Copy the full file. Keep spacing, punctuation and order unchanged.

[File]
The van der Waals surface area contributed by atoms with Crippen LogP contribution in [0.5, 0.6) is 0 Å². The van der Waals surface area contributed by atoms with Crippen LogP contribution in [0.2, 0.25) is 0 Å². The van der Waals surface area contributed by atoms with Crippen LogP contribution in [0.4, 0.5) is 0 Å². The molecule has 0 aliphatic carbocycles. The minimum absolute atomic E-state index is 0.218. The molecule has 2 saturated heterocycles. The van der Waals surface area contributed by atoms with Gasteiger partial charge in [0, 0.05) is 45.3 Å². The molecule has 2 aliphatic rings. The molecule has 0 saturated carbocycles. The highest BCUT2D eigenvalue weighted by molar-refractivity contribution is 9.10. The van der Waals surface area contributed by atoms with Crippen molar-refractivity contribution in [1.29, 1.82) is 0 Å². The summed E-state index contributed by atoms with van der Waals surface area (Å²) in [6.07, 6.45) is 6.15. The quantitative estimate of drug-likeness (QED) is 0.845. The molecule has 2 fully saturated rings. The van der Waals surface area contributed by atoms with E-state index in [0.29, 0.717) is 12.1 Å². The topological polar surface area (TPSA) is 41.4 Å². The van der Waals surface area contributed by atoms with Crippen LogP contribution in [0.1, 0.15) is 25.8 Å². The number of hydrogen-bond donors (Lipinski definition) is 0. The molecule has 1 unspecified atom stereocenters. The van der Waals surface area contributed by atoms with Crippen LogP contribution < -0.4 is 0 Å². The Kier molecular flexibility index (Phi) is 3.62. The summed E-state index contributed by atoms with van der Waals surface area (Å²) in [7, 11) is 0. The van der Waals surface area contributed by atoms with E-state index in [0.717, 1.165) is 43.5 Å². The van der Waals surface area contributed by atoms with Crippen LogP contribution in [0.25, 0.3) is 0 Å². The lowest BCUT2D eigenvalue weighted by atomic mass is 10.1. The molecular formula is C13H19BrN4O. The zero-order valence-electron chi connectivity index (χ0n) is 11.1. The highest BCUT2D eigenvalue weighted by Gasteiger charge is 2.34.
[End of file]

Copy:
The van der Waals surface area contributed by atoms with Crippen LogP contribution in [0.5, 0.6) is 0 Å². The van der Waals surface area contributed by atoms with Crippen LogP contribution in [0.2, 0.25) is 0 Å². The van der Waals surface area contributed by atoms with Crippen LogP contribution in [0.4, 0.5) is 0 Å². The molecule has 0 aliphatic carbocycles. The minimum absolute atomic E-state index is 0.218. The molecule has 2 saturated heterocycles. The van der Waals surface area contributed by atoms with Gasteiger partial charge in [0, 0.05) is 45.3 Å². The molecule has 2 aliphatic rings. The molecule has 0 saturated carbocycles. The highest BCUT2D eigenvalue weighted by molar-refractivity contribution is 9.10. The van der Waals surface area contributed by atoms with Crippen molar-refractivity contribution in [1.29, 1.82) is 0 Å². The summed E-state index contributed by atoms with van der Waals surface area (Å²) in [6.07, 6.45) is 6.15. The quantitative estimate of drug-likeness (QED) is 0.845. The molecule has 2 fully saturated rings. The van der Waals surface area contributed by atoms with E-state index in [0.29, 0.717) is 12.1 Å². The topological polar surface area (TPSA) is 41.4 Å². The van der Waals surface area contributed by atoms with Crippen LogP contribution in [0.1, 0.15) is 25.8 Å². The number of hydrogen-bond donors (Lipinski definition) is 0. The molecule has 1 unspecified atom stereocenters. The van der Waals surface area contributed by atoms with Crippen LogP contribution < -0.4 is 0 Å². The Kier molecular flexibility index (Phi) is 3.62. The summed E-state index contributed by atoms with van der Waals surface area (Å²) in [7, 11) is 0. The van der Waals surface area contributed by atoms with E-state index in [0.717, 1.165) is 43.5 Å². The van der Waals surface area contributed by atoms with Crippen LogP contribution in [0.25, 0.3) is 0 Å². The lowest BCUT2D eigenvalue weighted by atomic mass is 10.1. The molecular formula is C13H19BrN4O. The zero-order valence-electron chi connectivity index (χ0n) is 11.1. The highest BCUT2D eigenvalue weighted by Gasteiger charge is 2.34.